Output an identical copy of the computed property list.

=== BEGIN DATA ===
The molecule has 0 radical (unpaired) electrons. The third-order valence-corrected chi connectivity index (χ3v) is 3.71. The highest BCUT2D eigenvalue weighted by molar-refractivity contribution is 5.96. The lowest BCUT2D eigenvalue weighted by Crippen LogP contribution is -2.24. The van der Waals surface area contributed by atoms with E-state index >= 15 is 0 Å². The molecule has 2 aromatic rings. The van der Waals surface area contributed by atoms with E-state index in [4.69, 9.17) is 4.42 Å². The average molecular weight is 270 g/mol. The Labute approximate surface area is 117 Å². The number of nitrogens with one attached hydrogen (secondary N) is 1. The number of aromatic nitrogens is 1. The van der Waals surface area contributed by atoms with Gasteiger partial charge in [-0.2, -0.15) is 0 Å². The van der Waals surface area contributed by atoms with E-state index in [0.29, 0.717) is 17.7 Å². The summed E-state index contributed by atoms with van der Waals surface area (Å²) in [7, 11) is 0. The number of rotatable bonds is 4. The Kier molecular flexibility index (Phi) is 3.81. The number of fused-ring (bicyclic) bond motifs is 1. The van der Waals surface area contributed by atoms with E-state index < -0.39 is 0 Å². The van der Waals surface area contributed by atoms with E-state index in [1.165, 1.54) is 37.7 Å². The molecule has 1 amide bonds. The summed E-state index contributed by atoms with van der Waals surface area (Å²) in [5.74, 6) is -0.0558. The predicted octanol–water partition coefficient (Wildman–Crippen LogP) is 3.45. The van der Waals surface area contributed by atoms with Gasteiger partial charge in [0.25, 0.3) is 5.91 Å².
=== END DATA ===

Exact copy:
The molecule has 0 radical (unpaired) electrons. The third-order valence-corrected chi connectivity index (χ3v) is 3.71. The highest BCUT2D eigenvalue weighted by molar-refractivity contribution is 5.96. The lowest BCUT2D eigenvalue weighted by Crippen LogP contribution is -2.24. The van der Waals surface area contributed by atoms with E-state index >= 15 is 0 Å². The molecule has 2 aromatic rings. The van der Waals surface area contributed by atoms with E-state index in [4.69, 9.17) is 4.42 Å². The average molecular weight is 270 g/mol. The Labute approximate surface area is 117 Å². The number of nitrogens with one attached hydrogen (secondary N) is 1. The number of aromatic nitrogens is 1. The van der Waals surface area contributed by atoms with Gasteiger partial charge in [-0.2, -0.15) is 0 Å². The van der Waals surface area contributed by atoms with E-state index in [0.29, 0.717) is 17.7 Å². The summed E-state index contributed by atoms with van der Waals surface area (Å²) in [7, 11) is 0. The number of rotatable bonds is 4. The Kier molecular flexibility index (Phi) is 3.81. The number of fused-ring (bicyclic) bond motifs is 1. The van der Waals surface area contributed by atoms with E-state index < -0.39 is 0 Å². The van der Waals surface area contributed by atoms with E-state index in [1.165, 1.54) is 37.7 Å². The molecule has 1 amide bonds. The summed E-state index contributed by atoms with van der Waals surface area (Å²) in [5.74, 6) is -0.0558. The predicted octanol–water partition coefficient (Wildman–Crippen LogP) is 3.45. The van der Waals surface area contributed by atoms with Gasteiger partial charge in [0.25, 0.3) is 5.91 Å².